One hundred years ago this month, one of the most famous incidents during the War of Independence in Donegal occurred.

During a time of few motor cars, it involved a plan by the IRA to seize a vehicle belonging to a local doctor so that guns could be collected in the west of the county.

Dr Henry Johnston was born in 1851 in Cork, but later in life, set up a practice in Stranorlar.

In early 1921, Ballybofey IRA Company Captain Henry McGowan suggested that in order to relieve pressure from Crown forces on his area in Ballybofey, other IRA brigades carry out attacks on RIC based in Falcarragh and Glenties.

Later they needed to collect their guns from local brigades, but had no means of transport.

A plan was made to seize a car belonging to Dr Johnston, Ballybofey.

A telegram was sent from Brockagh Post Office to Dr Johnston requesting he attend a Mrs Boyle - a sick but wealthy patient near Reelin Bridge.

Dr Johnston, accompanied by his wife, left Ballybofey in his car. As he approached Reelin Bridge, the road was blocked. Armed IRA men approached and ordered them out of the car.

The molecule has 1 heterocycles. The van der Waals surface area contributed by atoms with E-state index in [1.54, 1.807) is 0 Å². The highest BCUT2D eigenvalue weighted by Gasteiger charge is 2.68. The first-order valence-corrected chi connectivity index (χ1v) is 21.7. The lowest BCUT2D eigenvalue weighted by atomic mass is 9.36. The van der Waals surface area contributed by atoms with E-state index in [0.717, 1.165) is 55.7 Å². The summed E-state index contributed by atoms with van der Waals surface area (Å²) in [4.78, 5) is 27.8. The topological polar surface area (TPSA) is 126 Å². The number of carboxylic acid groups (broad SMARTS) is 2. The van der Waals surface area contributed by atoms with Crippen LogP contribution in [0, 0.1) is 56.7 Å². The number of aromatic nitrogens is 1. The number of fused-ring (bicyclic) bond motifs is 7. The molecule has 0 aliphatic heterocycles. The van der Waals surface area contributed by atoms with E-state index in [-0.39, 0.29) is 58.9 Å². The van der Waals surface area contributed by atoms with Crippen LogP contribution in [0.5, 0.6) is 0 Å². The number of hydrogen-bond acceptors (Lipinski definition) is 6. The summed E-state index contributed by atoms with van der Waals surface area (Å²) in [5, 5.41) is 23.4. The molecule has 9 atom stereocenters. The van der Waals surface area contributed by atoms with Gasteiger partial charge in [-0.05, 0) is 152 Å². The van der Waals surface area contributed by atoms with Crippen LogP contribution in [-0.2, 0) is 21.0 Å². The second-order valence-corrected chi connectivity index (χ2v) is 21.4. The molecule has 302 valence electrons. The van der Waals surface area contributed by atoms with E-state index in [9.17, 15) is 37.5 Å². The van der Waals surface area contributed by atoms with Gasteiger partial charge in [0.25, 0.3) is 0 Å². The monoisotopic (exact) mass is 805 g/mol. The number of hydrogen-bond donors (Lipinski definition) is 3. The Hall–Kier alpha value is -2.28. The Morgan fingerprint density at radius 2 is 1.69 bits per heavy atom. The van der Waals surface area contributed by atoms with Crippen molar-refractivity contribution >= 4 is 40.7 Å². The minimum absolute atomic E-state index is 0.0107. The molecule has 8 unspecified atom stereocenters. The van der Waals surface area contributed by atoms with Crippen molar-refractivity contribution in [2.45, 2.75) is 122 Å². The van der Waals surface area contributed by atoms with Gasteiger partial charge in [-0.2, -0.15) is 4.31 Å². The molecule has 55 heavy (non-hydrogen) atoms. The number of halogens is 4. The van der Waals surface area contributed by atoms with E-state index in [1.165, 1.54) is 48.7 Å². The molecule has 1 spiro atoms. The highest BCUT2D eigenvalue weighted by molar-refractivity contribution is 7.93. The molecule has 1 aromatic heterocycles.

His car was driven away by the IRA men to collect their guns in west Donegal.

The IRA men drove to Burtonport, where they collected their arms and transported them to their brigade area.

Dr Johnston's medical bag and bottle

Some reports state Dr Johnston lost his medical bag and bottle, but was later transported back from Gleann Fhinne to his home in Stranorlar by horse and cart.

There was no blood spilled in the incident, but it reflects how the IRA operated against Crown forces during a time of few motor cars.

Dr Johnston's family portrait showing Dr & Mrs Johnston and their six children

Willie Gillespie from Ballybofey immortalised the taking of Dr Johnston's car in his song 'Johnston’s Motor Car'.

A line in the song - "you could hear the din go through Glenfin of Johnston’s motor car" - hugely irritated Dr Johnston as he had great pride in his motorcar, which was one of the best cars in Donegal at the time and he took meticulous care of it.

Dr Johnston remained a GP in Stranorlar until his death in 1932.

In the 1960s, the song was revived and sung and recorded by The Dubliners and The Clancy Brothers amongst others.